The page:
13. avatar Maineuh says:

    Has anyone seen the TV series “Under The Dome?” The protagonist (sort of) disarms five people this way in the first four or five episodes. What’s worse, bad guys SEE him doing this to others but for some reason still hold the gun inches from his face when it’s their turn to put the gun on him. Hilarious. And a little embarrassing – I like to think Maine people, and those from the small towns in particular, know how to hang onto their guns a little better than that. Ah, Hollyweird.

  14. avatar MichaelB says:

    IF the bad guy is alone, IF he’s that close, and IF he’s not really paying attention, you can do this. It has to do with reaction time. There might be a shot that gets off, but it won’t be at your head.

    If you’ve seen the TV show Brain Games, there’s a bar trick you can do. Put a crumpled $20 on the counter. Have the mark put their hand about 8″-10″ over the bill. Put your hand the same distance over the mark’s. You are to swoop your hand around his and grab the bill before they can grab it. They can’t move until you move. You’ll win 99% of the time, being favorable to your opponent.

  15. avatar ensitue says:

    We trained to do this in the Army also to fall and draw/fire at the BG. as long as the ‘prisoner’ initiates the action there was a 95% success rate (0% when the captor pulled trigger first), it’s simple bio-mechanics.
    So why all the hate for this vid?
    Is the point of the editorial that POTGs should sheepishly accept their fate as the Collective will (s)?
    Is being faithful to one’s own survival such a sin?
    Or is it a ‘haters gotta hate’ situation?
    Sometimes I am confounded that the Content allowed on TTAG is more reminiscent of the unmoderated commentary found on Utube then the well considered prose it so proudly proclaims to separate it from the rest of the internet, because this example belies that claim.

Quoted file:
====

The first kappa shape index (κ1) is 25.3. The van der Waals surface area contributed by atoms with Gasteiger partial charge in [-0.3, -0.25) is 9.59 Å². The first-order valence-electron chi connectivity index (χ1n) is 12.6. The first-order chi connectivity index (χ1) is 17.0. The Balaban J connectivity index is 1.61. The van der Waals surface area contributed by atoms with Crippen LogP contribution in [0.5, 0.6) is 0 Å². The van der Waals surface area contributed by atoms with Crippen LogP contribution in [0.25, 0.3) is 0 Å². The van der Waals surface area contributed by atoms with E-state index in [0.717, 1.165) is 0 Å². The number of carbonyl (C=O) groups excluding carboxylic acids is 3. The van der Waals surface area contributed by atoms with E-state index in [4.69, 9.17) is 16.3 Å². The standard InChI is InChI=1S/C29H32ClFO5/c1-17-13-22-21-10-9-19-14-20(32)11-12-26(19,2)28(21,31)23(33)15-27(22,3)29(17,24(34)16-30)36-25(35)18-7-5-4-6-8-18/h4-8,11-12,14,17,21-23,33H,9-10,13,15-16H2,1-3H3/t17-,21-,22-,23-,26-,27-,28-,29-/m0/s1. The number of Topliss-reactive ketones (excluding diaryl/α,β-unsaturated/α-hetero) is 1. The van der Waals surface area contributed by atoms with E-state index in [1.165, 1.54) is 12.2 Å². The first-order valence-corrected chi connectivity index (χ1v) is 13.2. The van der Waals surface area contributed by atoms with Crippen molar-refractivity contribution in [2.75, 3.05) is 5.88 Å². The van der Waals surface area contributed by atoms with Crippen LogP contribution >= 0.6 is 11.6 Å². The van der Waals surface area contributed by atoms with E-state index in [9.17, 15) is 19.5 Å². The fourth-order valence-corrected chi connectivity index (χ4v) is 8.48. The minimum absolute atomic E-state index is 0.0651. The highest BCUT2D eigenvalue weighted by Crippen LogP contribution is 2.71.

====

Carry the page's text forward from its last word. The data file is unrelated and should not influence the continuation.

1. avatar Drew says:

      “Sheepishly accept their fate”. If that is the message you got from either the article or the comments you need to work on your reading comprehension.

    2. avatar Barstow Cowboy says:

      It worked 95% of the time in training? Any kind of stats about how much it worked in real life?

  16. avatar Mikeinid says:

    Disarm techniques are a last ditch effort. If you are in the ditch, about to eat a bullet, wouldn’t you like to have even a slim chance? The thing I dislike is he appears to be sweeping himself. Your head and body need to move away from the direction you are forcing the pistol.

    There are techniques for front, side, and rear as well as distance disarms. Obviously it gets harder the farther away your attacker is.

  17. avatar Barstow Cowboy says:

    Too bad that guy in the theater in Florida never saw this video. The guy who shot him did so at point blank range, so he would’ve been able to disarm him, just like in the video.

  18. avatar Mack says:

    More “krav maga” overhype and blind fellowship….

    Then we have others bashing him because he is European, Italian, or because of his Instructor call sign.

    The ignorance and arrogance of people know no bounds. Particularly americans and israelis.

  19. avatar Scott says:

    As a former Marine and law enforcement, the point is “do something fast and violent” to turn the tables in your favor. If you want to avoid risky situations and bullets at all costs, don’t put on the uniform. This drill is a simple simulation of the “moment of truth.” Do something besides just taking a bullet. You may never get the chance, but perps are usually untrained and unprepared for resistance. They assert power with their scary gun. Best thing to do is to act scared, then strike when they are over confident in their moment of presumed power. They have not trained for this moment, but you have. In any kidnap, capture situation, as the clock ticks away, so do your chances. Act immediately and in an unexpected way is your best option. In the end, I would rather take my chances and go for the gun. You can’t do that without training. So train.